WASHINGTON – The Capitals are the defending champs no more. After taking a 2-0 lead in the first period of Game 7 on Wednesday, Washington was stunned as the Carolina Hurricanes rallied for the 4-3 overtime win
The Hurricanes now advance to face Barry Trotz and the New York Islanders int he second round starting on Friday. Washington, meanwhile, is left to ponder what could have been as their quest to repeat is now officially over.
Here are five reasons the Caps saw their season come to an end on Wednesday.
The second period
The Caps took control of the game early with two goals in the first seven minutes of the game. With all the momentum on their side and the crowd going berserk, Washington could have ridden that momentum to the comfortable win much as they did in Game 5. Unlike in Game 5, however, Carolina was able to find life in the middle frame with two goals of their own.
Sebastian Aho got the Hurricanes on the board with a shorthanded tally. Evgeny Kuznetsov restored Washington’s two-goal lead, but Teuvo Teravainen responded just over three minutes later to make sure the Hurricanes stayed within one through the second period.
A one-goal deficit with a period to play is hardly insurmountable and a confident Carolina team left the ice through 40 minutes despite the fact that they were still trailing. They had life and that meant they had a chance.
A shorthanded goal
Up 2-0, the Caps were handed a power play in the second period after Jordan Martinook was called for tripping Nick Jensen. Rather than stepping on Carolina’s throat, however, Washington instead allowed the Hurricanes right back into the game as they gave up a shorthanded goal to Aho.
After a scrum in front of the net Carolina’s net, Brett Pesce came away with the puck. Aho immediately went out to the neutral zone and began tapping his stick for the puck. Instead of just clearing it, Pesce passed it up to Aho. John Carlson was in good position to defend him, but had to drift more to the middle with Teuvo Teravainen streak to the front. Aho saw he had some room and skated and chipped an innocent looking puck at Braden Holtby, probably looking for the rebound to set up Teravainen. Instead of setting up Teravainen, however, the puck bounced back out to Aho. Carlson and dove in front to block the shot and was out of position to defend leaving Aho all alone to shoot his own rebound and score.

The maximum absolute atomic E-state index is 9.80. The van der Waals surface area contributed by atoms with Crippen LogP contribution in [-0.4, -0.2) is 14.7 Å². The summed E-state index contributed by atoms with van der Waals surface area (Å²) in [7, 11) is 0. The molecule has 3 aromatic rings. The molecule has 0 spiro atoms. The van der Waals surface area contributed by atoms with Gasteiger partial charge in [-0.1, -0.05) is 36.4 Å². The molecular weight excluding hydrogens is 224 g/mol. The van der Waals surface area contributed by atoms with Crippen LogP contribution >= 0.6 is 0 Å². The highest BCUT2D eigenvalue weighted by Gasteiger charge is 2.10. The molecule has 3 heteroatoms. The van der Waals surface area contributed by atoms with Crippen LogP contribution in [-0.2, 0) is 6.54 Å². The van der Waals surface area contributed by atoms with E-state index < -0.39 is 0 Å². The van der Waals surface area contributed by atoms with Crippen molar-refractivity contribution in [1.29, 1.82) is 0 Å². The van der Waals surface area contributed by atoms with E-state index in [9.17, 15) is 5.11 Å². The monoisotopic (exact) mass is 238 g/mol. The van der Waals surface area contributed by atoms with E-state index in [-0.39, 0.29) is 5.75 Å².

Teravainen’s lightning fast shot
This play turned into one of the biggest plays of the game. Kuznetsov responded to Aho’s goal to make it 3-1 Caps, but Carolina was determined to score before the second period came to an end.
If you blinked, you would have missed it.
After a prolonged offensive shift for the Hurricanes, the Caps were on their heels. Pesce tried to pass from the blue line, but Carl Hagelin got his stick there to block it sending the puck bouncing toward the slot. Aho went after it, but missed. Instead it came to Teravainen who took one touch to control, then fired the quick shot before anyone realized what had happened.
Suddenly it was a one-goal game and Carolina had life.
Jordan Staal's game-tying goal
After taking momentum at the end of the second period, that certainly carried over to the start of the third. The Hurricanes were a step faster than Washington out of the game and it did not take long for them to get the game-tying tally.
Staal streaked into the offensive zone off a line change by Washington. The pass was perfect to lead Staal into the zone and he had enough time to aim and fire the wrister before Jonas Siegenthaler was able to get over to challenge him. Tie game.
An overtime deflection
It was only a matter of time. The Caps may have started off as the better team, but Carolina took control and were easily the best team in overtime.
The Hurricanes fired off the first nine shots of the extra period before Washington was able to get a puck on the net. It only made it to a second overtime because of the brilliant play of Braden Holtby. Holtby made 17 saves in both overtime before he was finally beaten.
It was a deflection by Brock McGinn that ultimately ended the Caps' season after over 90 minutes of hockey.
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